The number of Transport for London (TfL) staff using their own phones and tablets to access company information has risen sharply over the past three years, a Freedom of Information (FOI) request has revealed. 

The organisation, which oversees London Underground's 150-year-old rail network and London Buses, has 583 personal devices registered under its bring your own device (BYOD) policy, up from 106 in 2010, 242 in 2011 and 430 in 2012. 

However, with 28,000 staff across TfL, the relative number of employees at the organisation using their own devices for work purposes remains low. 

TfL CIO Steve Townsend told Techworld: "We will be equipping more staff with the latest mobile technology, such as tablet computers which will improve the information they can give to customers on the move. We take personal security management extremely seriously and ensure that each device has a unique password. We regularly analyse our authorised user database to ensure that our network is not at risk.”

The data obtained by network automation provider Infoblox under the Freedom of Information Act also reveals what devices TfL staff are using. 

The iPhone was the most popular device, with its 320 users outnumbering Samsung's 87 and Android's 70. Apple claimed second place as well with 178 iPad users, compared to just eight Surface users and one Asus owner.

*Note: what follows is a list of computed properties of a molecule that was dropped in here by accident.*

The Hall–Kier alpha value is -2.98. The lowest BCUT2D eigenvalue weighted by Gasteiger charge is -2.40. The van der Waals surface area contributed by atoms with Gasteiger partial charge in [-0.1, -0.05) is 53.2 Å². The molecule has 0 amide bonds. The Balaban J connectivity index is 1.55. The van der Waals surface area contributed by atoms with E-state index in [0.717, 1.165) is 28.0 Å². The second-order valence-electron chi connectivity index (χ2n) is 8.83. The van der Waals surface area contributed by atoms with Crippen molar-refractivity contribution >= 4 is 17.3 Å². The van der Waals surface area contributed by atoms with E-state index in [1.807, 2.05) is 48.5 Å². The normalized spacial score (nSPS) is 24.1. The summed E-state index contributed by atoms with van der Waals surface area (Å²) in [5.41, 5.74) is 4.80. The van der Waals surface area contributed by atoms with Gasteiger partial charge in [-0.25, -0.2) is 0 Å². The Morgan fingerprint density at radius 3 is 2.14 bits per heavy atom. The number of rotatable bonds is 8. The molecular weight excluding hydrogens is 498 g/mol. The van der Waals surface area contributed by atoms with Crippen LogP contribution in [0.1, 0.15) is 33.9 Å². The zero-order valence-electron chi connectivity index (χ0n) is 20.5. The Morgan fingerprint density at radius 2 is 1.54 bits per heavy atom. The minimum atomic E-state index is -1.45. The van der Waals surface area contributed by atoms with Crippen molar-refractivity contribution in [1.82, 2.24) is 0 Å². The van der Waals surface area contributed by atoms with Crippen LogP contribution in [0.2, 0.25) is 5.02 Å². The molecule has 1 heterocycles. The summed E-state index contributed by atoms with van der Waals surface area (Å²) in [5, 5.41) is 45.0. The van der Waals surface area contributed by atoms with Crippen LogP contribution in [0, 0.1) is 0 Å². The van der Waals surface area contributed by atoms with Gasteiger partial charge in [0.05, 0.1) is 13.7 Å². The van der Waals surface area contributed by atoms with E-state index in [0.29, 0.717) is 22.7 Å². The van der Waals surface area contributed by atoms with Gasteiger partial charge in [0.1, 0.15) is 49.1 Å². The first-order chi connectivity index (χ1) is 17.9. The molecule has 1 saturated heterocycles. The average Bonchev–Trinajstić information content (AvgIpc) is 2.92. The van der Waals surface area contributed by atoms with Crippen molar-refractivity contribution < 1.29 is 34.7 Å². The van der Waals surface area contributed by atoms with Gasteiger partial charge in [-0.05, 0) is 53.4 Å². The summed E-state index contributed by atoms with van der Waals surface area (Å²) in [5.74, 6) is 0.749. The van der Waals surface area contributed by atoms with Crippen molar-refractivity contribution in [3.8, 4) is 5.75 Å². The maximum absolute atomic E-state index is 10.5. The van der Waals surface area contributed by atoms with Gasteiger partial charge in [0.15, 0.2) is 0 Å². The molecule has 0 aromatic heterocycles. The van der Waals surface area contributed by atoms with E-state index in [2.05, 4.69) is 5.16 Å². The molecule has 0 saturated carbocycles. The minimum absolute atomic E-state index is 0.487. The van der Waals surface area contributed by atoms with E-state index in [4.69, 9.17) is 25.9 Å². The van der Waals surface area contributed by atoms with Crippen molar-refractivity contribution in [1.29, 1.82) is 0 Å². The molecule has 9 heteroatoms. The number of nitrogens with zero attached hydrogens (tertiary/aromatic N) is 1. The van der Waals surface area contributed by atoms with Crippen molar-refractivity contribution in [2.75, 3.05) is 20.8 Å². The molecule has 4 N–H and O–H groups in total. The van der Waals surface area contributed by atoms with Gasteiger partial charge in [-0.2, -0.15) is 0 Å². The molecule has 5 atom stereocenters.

Only two Motorola and two Nokia devices were in use, while 22 staff used BlackBerrys - three more people than those who owned an HTC device.

Chris Marrison, EMEA technical director at Infoblox, said:“Personal mobiles and tablets are becoming ubiquitous in the workplace and IT directors will need to ensure that these devices can be used safely and securely on the network.

“Forward thinking organisations are already putting the necessary measures in place to enable improved productivity through BYOD initiatives, whilst safeguarding the organisation’s network from unauthorised access attempts which put data at risk.”

Last month Townsend said that he wants to see the connectivity on London Underground improved, adding that the organisation is testing a number of communication technologies, including on-train Wi-Fi.

TfL started rolling out Wi-Fi to stations on the London Underground network last year with the help of Virgin Media. There are now 120 stations out of a possible 270 that offer Wi-Fi.

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